09-17-2023 Fall Arts Guide - Flipbook - Page 1
THE BALTIMORE SUN
SUNDAY, SEPTEMBER 17, 2023
FALL ARTS PREVIEW
Will Baltimore’s 2023-24 arts season
be on fire — or fizzle out?
By Mary Carole McCauley
d was named
h t ’
new music director in 2022. At 31, he is the youngest music
director of one of the two-dozen biggest-budget symphony
orchestras in the U.S. KENNETH K. LAM/THE BALTIMORE SUN
ometimes what goes on behind the scenes is as interesting as what gets lit up by the
spotlights. The 2023-24 arts season is brimming with enticing plays and concerts and
author talks and art exhibits. For a couple of hours, the best productions and exhibitions
become a haven and shelter for audience members by creating miniature, self-enclosed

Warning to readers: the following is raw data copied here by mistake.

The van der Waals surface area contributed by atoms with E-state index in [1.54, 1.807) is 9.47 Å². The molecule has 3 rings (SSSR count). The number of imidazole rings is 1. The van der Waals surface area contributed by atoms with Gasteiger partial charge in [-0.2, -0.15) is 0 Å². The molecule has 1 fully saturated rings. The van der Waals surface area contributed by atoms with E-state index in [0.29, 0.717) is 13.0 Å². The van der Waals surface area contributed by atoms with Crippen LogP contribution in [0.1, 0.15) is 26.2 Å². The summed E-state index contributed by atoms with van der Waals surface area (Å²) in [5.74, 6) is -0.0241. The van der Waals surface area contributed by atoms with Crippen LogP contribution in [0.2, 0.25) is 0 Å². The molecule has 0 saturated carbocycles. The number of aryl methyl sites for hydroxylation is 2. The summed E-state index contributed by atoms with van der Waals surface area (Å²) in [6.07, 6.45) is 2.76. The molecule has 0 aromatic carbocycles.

worlds. That is the implicit promise of art.
But outside those protected spaces, the arts world is grappli
with the same forces buffeting the rest of American society, from the
economic realities of a post-pandemic world to the racial reckoning that
erupted after the murder of George Floyd. How well the disciplines
navigate the issues will help determine their success.
The stakes are high. In 2022, the arts accounted for 80,000 jobs
statewide and had an estimated economic impact of $11.7 billion,
according to the Maryland State Arts Council’s annual report. And
Baltimore is the heart of the state’s arts programs.
We take a look at some of the questions that arts observers will be askin
about Baltimore’s season, as the dramas unfold in real time. The fascinatin
part is that it’s the members of the audience — people like you — who are
will start his new job
holding the pen and who will determine how the endings are written.
as Baltimore Center
Talk about cliffhangers.
Stage’s artistic director
on Oct. 2. J FANNON
Turn to Burning, Page 6